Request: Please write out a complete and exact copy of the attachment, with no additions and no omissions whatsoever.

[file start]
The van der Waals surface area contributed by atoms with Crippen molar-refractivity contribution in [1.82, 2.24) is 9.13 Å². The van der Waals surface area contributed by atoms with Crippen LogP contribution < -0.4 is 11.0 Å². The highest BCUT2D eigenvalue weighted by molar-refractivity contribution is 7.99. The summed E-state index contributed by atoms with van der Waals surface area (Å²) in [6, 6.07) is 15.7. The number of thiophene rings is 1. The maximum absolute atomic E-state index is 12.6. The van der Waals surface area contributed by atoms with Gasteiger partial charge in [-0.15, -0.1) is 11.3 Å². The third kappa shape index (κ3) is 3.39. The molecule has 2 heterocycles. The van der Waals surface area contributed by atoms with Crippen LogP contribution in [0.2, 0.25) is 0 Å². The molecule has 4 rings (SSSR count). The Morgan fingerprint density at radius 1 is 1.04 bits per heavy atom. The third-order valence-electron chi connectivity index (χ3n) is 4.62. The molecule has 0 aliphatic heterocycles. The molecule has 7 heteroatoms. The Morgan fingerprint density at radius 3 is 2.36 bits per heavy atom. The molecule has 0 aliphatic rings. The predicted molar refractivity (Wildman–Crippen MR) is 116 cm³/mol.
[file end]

The van der Waals surface area contributed by atoms with Crippen molar-refractivity contribution in [1.82, 2.24) is 9.13 Å². The van der Waals surface area contributed by atoms with Crippen LogP contribution < -0.4 is 11.0 Å². The highest BCUT2D eigenvalue weighted by molar-refractivity contribution is 7.99. The summed E-state index contributed by atoms with van der Waals surface area (Å²) in [6, 6.07) is 15.7. The number of thiophene rings is 1. The maximum absolute atomic E-state index is 12.6. The van der Waals surface area contributed by atoms with Gasteiger partial charge in [-0.15, -0.1) is 11.3 Å². The third kappa shape index (κ3) is 3.39. The molecule has 2 heterocycles. The van der Waals surface area contributed by atoms with Crippen LogP contribution in [0.2, 0.25) is 0 Å². The molecule has 4 rings (SSSR count). The Morgan fingerprint density at radius 1 is 1.04 bits per heavy atom. The third-order valence-electron chi connectivity index (χ3n) is 4.62. The molecule has 0 aliphatic heterocycles. The molecule has 7 heteroatoms. The Morgan fingerprint density at radius 3 is 2.36 bits per heavy atom. The molecule has 0 aliphatic rings. The predicted molar refractivity (Wildman–Crippen MR) is 116 cm³/mol.